E-Bikes & Bikes Customised to You
June 24, 2022
Hey everyone. Peter here. Sixthreezero and E-Bikes. Are you as confused as everyone else is, about the different classes of E-Bikes? Let's go through and clear it up.
Okay. So in my opinion, sixthreezero bikes are the classiest E-Bikes, but all E-Bikes have class. One, two, or three. Ours are all Class Two, and let me help you understand what those different classes mean. A lot of people get confused about it and I think it took me about three years to fully comprehend what it actually meant. Because there's also a lot of confusion, not just in the industry, but I think also in general, maybe with law enforcement, et cetera. Also city councils, about what that means and why there are even classes for E-Bikes.
So, first of all, why are there classes for E-Bikes? Well, the reason is because we all know about the bicycle. The bicycle's been around for a long time and you know that it can ride with traffic on street roads. So we know about a bicycle, it's human-powered.
And then we have other vehicles that are powered usually by gasoline in the past, cars, and motorcycles. Those obviously require a driver's license to operate. They also usually require insurance, et cetera. Then you have to pay registration fees to keep track of it.
Well, when the E-Bike came along, it was somewhere in between, like a moped. It matters about how powerful the vehicle is, how fast it can go, and how much power it has. Some mopeds also have a special classification, but at a certain point, you need a license to operate certain vehicles. You have to be a certain age, register and get insurance, et cetera, et cetera, et cetera. So obviously with bicycles, you don't have to do that. Same thing with E-Bikes, as long as they have a certain class. If they exceed the class, then they become something else. They become motorized vehicles.
And then you do have to get some sort of legal registration, license, et cetera. So somewhere along the line, they decided to classify E-Bikes as Class One, Class Two, and Class Three. And these are really just limitations on speed. And so, it's really quite simple if it's explained right. And hopefully, I can do it.
So first of all, there are two ways to power, the E-Bike using the electricity. One is with a throttle. And a throttle is really just like the throttle on a motorcycle. You can just use that to make yourself go faster. You can go ahead and throttle it and give yourself as much power as you need. You don't need to be pedaling. Just like on a motorcycle, you can go ahead and twist the throttle there and you'll go faster. There's also pedal assist.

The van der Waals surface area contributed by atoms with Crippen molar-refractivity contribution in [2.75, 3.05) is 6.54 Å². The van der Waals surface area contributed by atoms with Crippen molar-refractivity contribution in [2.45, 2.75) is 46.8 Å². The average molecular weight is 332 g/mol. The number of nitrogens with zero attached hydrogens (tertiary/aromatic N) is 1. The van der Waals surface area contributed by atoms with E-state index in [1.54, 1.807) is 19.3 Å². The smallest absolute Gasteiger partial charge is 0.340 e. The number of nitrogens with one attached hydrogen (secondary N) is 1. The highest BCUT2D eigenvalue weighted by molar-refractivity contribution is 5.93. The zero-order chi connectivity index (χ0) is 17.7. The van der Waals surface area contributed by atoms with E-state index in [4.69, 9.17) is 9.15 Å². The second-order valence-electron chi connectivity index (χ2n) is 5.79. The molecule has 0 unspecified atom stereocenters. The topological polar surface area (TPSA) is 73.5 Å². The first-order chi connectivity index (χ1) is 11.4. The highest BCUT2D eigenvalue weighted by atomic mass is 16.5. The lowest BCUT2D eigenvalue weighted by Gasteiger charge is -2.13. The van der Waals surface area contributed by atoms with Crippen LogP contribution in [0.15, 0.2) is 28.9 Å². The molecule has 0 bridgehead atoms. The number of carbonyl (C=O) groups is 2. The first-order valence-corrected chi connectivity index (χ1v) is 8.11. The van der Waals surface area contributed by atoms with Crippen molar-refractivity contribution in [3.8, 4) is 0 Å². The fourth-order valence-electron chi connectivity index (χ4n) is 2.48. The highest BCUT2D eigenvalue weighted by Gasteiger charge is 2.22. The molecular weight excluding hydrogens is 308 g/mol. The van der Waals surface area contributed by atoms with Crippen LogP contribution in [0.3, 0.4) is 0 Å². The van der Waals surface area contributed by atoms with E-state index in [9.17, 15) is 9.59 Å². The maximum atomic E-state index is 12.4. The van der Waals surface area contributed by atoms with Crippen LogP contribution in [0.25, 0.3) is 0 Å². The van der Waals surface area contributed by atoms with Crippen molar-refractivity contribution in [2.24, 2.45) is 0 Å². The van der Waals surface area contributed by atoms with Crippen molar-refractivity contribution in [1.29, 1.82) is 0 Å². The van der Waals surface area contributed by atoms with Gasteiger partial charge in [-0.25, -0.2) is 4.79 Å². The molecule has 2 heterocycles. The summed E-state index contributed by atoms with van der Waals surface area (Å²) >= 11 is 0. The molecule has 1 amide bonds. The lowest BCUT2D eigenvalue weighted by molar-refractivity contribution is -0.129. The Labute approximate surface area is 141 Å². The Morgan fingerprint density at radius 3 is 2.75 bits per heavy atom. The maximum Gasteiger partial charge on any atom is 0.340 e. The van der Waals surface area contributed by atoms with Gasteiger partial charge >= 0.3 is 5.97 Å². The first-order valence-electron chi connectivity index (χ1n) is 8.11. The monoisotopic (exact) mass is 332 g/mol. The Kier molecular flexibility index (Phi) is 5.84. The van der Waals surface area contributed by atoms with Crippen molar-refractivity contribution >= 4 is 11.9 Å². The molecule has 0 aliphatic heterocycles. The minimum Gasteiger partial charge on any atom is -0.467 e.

We have another video on the difference between pedal assist and throttle, and also how they work. If pedal assist is something you don't understand yet either, which takes a little while also to get the gist of what the pedal-assist means. But with pedal assist, that means that it's going to give you a steady stream of power while you're pedaling. And so it's like you have super legs.
And that's one of the best things about E-Bikes, is that you can ride them like a normal bike, but you can go much farther, usually faster. You can go places that you couldn't go before, that may be too steep for you. So it's a wonderful way for a lot of people to get the bicycle riding experience. And obviously, E-Bikes are exploding in popularity for that reason, because riding a bike is a wonderful, wonderful thing for so many ways. But, riding a regular bike sometimes is difficult to keep up and to go up steep hills, et cetera, et cetera. Go as far as you'd like to.
So the pedal assist will give you that extra assist and just push you right along. So we have throttle and we have pedal assist. So two different ways of powering the bicycle. Like I said, with the throttle, it's kind of like a motorcycle. Where you're not using any of your own physicality to power the bike. You can just use the throttle and it alone will push you.
So, with Class One, it only has the throttle. There's no pedal assist on it. So Class One has a throttle and is limited to 20 miles per hour. That's what Class One is. It has a throttle and it's limited to 20 miles per hour, with no pedal assist. And you can't go any faster than that unless you're going downhill and you're really pedaling. You can exceed the 20 miles per hour, but the motor and the battery will not assist you beyond 20 miles per hour.
So above 20 miles per hour, you're adding that with your own body, with your own body's power. That's Class One. We don't see that a whole lot. Because a lot of people really like to have pedal assist. And most bikes quite frankly, have pedal assist and the throttle. Because having both is a really wonderful thing. Explain that in another video, or you may find that in someone else's video.
But it's really great to have a bike that has a pedal assist and a throttle. That's Class Two. So Class Two is the main one that has pedal assist and throttle. So Class Two has pedal assist and throttle and is also limited to 20 miles an hour. So it's the same as for Class One with the addition of pedal assist. That's Class Two. That's usually what you find.